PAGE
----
• Toronto, Canada (Westjet, Air Canada) – 5 hours 25 minutes

One of the most exciting flights on this list is WestJet’s new non-stop flight from Toronto to Liberia, the first to directly connect a major Canadian city to Guanacaste, Costa Rica. WestJet launched its new non-stop service to Liberia with its inaugural flight departing on October 29 at 9:10 a.m. The 5 hour 25 minute flight will depart Toronto twice weekly (Saturday and Monday)… We spoke to a woman today who actually flew on the inaugural flight and she had nothing but positive things to say about the experience. Our verdict… WestJet is the perfect option for Canadians looking to trade in their snowboard for a surfboard this winter.

WestJet

 

A personal favorite is the JetBlue non-stop service from JFK to Liberia, which despite being listed as a 5 to 5.5 hour flight, has never extended the 5 hour mark anytime I’ve made the trip. In fact, JetBlue’s efficiency usually means you’re only in the air around 4 hours and 45 minutes – a chunk of time that passes surprisingly quickly with their free in-flight entertainment system (yes you can still watch movies for free and  complimentary snacks just add to the perks of this airline).

 

Wherever you may be this winter, chances are you can hop a quick domestic flight to one of these international hubs connecting to Liberia. And flying directly to Liberia is well worth the extra effort when you’re closer to home as opposed to flying into San Jose and then figuring out how to make the 5-hour drive to Guanacaste.

 

Be sure to set up your shuttle from the Liberia Airport to Tamarindo before you take off. We recommend using Tamarindo Shuttle, a trusty service that will pick you up from the gate and deliver you straight to your Tamarindo accommodation (Las Mareas of course) for only $20. Contact them at reservations@tamarindoshuttle.com.

Bon voyage,

Suzanna

PS. Summer is here in Guanacaste – clear blue skies and sun, sun, sun!

 

Some other helpful links:

www.westjet.com

www.jetblue.com

www.aa.com

www.delta.com

www.continental.com

 

 

Welcome to Las Mareas

Wednesday, October 17th, 2012

Welcome to the official website of Las Mareas de Tamarindo!

It’s been years of prepping, planning and preparing every element of Tamarindo’s latest real estate project Las Mareas. From the efficiency measures placed in our villas’ design features to the farm fresh source of each local ingredient on the menu at Pangas Beach Club, all of the elements of this project have been hand selected to finally present to the public through the launch of our new website.

 

 

In 2005, a group of like-minded friends and business partners from across the globe got to talking. Each member involved had one critical factor in common – all had chosen to call Tamarindo home, be it a full or part time residence. They shared a love of Costa Rica’s rich natural beauty, diverse ecosystems, awesome surf and the all around laidback lifestyle of this country and Tamarindo in particular. But, as the group watched development soar in this Guanacaste beach town over the years, they noticed something was missing. As the town grew outward and through high-rise condos, quite literally upwards, it seemed a project that preserved and fostered the lifestyle that attracted so many to Tamarindo in the first place was absent from the town’s growing façade. Out of a common realization and shared vision, the concept for Las Mareas de Tamarindo was born.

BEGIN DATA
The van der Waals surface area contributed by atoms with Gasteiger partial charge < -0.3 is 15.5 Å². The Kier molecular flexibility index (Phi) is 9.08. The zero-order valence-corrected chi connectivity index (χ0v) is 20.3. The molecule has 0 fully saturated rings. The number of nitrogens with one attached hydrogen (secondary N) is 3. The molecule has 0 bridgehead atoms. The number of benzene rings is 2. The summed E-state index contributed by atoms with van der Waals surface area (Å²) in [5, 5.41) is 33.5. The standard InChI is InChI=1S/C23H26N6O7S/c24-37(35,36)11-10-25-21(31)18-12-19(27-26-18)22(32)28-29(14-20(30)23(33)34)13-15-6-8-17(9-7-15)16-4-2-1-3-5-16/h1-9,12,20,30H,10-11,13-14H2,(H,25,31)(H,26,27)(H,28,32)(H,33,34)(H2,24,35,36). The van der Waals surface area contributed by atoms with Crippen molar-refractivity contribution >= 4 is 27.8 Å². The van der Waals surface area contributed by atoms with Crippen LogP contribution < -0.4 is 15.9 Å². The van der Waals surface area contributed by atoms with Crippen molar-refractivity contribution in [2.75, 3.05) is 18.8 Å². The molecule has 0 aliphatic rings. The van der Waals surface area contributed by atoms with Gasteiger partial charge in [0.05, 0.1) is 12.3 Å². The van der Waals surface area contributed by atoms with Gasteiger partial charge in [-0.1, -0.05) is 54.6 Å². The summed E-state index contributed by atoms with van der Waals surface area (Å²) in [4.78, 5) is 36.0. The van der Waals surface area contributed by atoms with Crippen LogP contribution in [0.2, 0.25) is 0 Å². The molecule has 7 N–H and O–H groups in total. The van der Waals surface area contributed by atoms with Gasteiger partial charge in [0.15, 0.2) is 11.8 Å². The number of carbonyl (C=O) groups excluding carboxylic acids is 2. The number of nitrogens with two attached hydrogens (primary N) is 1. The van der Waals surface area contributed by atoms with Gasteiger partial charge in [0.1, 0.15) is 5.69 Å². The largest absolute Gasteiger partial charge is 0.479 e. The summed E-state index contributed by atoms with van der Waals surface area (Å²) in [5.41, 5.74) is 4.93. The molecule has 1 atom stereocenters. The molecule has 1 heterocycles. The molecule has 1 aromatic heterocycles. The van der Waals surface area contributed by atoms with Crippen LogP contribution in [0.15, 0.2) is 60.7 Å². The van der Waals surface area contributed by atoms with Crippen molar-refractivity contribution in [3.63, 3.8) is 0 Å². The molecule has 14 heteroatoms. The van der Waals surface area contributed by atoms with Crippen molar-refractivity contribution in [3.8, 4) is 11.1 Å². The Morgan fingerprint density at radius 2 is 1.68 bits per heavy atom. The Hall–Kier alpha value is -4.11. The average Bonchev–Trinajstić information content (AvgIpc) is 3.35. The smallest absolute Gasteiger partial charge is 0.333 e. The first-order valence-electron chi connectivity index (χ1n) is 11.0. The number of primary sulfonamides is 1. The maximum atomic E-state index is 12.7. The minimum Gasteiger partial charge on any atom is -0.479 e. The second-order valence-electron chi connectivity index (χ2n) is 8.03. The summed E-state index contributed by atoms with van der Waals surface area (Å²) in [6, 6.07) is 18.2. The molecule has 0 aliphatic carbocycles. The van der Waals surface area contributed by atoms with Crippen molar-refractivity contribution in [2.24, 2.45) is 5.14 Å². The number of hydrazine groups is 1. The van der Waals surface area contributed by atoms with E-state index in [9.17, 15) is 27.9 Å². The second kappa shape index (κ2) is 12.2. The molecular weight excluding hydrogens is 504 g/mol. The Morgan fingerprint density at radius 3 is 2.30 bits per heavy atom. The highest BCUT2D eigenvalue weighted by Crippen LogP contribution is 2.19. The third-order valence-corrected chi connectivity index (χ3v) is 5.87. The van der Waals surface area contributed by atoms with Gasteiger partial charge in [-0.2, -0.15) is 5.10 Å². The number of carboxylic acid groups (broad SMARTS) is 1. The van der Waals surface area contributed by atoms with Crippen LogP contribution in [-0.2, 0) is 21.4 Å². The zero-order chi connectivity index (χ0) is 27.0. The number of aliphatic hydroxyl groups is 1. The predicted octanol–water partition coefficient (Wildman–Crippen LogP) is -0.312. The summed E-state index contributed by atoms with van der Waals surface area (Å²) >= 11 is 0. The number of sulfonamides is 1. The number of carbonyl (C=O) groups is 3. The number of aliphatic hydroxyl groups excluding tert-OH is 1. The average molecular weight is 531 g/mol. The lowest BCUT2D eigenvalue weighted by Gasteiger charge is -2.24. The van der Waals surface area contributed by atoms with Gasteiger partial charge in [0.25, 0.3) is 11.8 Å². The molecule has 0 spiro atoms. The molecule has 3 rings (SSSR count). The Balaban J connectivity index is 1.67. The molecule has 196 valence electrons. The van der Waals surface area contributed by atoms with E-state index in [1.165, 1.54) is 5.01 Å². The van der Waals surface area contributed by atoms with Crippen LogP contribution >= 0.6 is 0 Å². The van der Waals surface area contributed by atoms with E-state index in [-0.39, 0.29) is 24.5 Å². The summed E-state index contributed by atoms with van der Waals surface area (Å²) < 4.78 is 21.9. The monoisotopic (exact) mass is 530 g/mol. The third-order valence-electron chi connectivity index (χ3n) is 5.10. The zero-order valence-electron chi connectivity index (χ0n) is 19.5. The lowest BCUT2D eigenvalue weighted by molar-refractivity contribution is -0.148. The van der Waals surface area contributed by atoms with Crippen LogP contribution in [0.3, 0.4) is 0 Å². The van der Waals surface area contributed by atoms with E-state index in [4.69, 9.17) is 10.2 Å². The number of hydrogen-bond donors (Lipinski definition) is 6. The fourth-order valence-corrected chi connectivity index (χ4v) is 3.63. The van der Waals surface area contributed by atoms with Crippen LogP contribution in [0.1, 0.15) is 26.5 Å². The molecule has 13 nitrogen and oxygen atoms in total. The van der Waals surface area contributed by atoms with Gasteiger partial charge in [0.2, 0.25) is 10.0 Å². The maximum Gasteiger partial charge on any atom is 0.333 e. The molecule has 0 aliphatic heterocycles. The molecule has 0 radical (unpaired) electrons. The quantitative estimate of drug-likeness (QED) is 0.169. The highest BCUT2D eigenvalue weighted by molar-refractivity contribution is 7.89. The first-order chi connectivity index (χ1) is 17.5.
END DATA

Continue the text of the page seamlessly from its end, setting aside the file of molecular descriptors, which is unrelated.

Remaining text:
In hindsight, the economic recession turned out to be somewhat of a blessing for this real estate project as it allowed the group to rework their business plan with the post-recession consumer in mind.

 

“The recession gave us time to abandon our original business plan that had been created when we had a very different market on our hands,” said Bruce McKillican, the project manager at Las Mareas. “It let us sit down and really study what would make a successful, sustainable project for the future in a market where very few people are actually building and selling properties.”

 

The goal and mission remained the same, but the way in which it would be accomplished adjusted to the post-crisis environment. In a risky economy, what was important to homeowners considering owning property in a place like Costa Rica? How could Las Mareas not only appeal to buyers because of its location and tropical beauty, but also – how could it appeal to buyers as a long term investment in a post-market economic climate? The answer was clear: low cost of ownership and competitive advantages in the rental market to position Las Mareas with the potential for true and measurable ways to realize appreciation in your long term investment.

 

“Our business model gives special attention to efficiency in our units and the rentability of those units,” McKillican said. “We’re offering a product in a market that’s looking for high quality and purchasing at an affordable price point.”

 

In addition to unique attention placed on efficiency and low cost of ownership, Las Mareas is poised to be the only project of its kind in the Tamarindo and greater Guanacaste market today. With unparalleled ocean views of Playa Grande and Las Baulas National Marine Park, exclusive access to Pangas Beach Club, the security and privacy of a gated community, Las Mareas de Tamarindo is unlike anything in the area.